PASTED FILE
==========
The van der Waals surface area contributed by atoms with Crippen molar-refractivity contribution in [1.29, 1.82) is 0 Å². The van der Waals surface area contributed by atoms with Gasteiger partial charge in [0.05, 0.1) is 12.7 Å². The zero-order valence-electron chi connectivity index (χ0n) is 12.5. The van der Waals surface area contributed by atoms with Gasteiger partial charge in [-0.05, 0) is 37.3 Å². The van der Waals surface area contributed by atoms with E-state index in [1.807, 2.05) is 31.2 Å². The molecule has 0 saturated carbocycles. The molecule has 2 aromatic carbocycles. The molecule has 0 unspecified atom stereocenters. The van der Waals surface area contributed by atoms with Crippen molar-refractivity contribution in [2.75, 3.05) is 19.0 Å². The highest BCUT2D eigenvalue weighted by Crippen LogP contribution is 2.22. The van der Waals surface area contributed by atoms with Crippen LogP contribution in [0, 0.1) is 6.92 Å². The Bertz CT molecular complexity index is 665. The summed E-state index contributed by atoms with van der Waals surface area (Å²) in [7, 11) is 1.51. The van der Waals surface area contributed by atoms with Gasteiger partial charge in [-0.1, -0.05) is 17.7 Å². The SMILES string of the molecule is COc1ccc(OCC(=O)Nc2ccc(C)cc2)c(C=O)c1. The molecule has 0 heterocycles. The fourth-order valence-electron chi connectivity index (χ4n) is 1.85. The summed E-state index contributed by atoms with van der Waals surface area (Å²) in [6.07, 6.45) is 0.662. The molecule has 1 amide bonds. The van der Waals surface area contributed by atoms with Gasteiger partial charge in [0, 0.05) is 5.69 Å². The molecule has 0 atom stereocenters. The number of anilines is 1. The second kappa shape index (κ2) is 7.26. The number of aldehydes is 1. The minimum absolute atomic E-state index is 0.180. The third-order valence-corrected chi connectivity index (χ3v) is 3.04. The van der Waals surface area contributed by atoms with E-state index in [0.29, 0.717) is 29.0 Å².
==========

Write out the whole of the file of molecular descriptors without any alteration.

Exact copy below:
The van der Waals surface area contributed by atoms with Crippen molar-refractivity contribution in [1.29, 1.82) is 0 Å². The van der Waals surface area contributed by atoms with Gasteiger partial charge in [0.05, 0.1) is 12.7 Å². The zero-order valence-electron chi connectivity index (χ0n) is 12.5. The van der Waals surface area contributed by atoms with Gasteiger partial charge in [-0.05, 0) is 37.3 Å². The van der Waals surface area contributed by atoms with E-state index in [1.807, 2.05) is 31.2 Å². The molecule has 0 saturated carbocycles. The molecule has 2 aromatic carbocycles. The molecule has 0 unspecified atom stereocenters. The van der Waals surface area contributed by atoms with Crippen molar-refractivity contribution in [2.75, 3.05) is 19.0 Å². The highest BCUT2D eigenvalue weighted by Crippen LogP contribution is 2.22. The van der Waals surface area contributed by atoms with Crippen LogP contribution in [0, 0.1) is 6.92 Å². The Bertz CT molecular complexity index is 665. The summed E-state index contributed by atoms with van der Waals surface area (Å²) in [7, 11) is 1.51. The van der Waals surface area contributed by atoms with Gasteiger partial charge in [-0.1, -0.05) is 17.7 Å². The SMILES string of the molecule is COc1ccc(OCC(=O)Nc2ccc(C)cc2)c(C=O)c1. The molecule has 0 heterocycles. The fourth-order valence-electron chi connectivity index (χ4n) is 1.85. The summed E-state index contributed by atoms with van der Waals surface area (Å²) in [6.07, 6.45) is 0.662. The molecule has 1 amide bonds. The van der Waals surface area contributed by atoms with Gasteiger partial charge in [0, 0.05) is 5.69 Å². The molecule has 0 atom stereocenters. The number of anilines is 1. The second kappa shape index (κ2) is 7.26. The number of aldehydes is 1. The minimum absolute atomic E-state index is 0.180. The third-order valence-corrected chi connectivity index (χ3v) is 3.04. The van der Waals surface area contributed by atoms with E-state index in [0.29, 0.717) is 29.0 Å².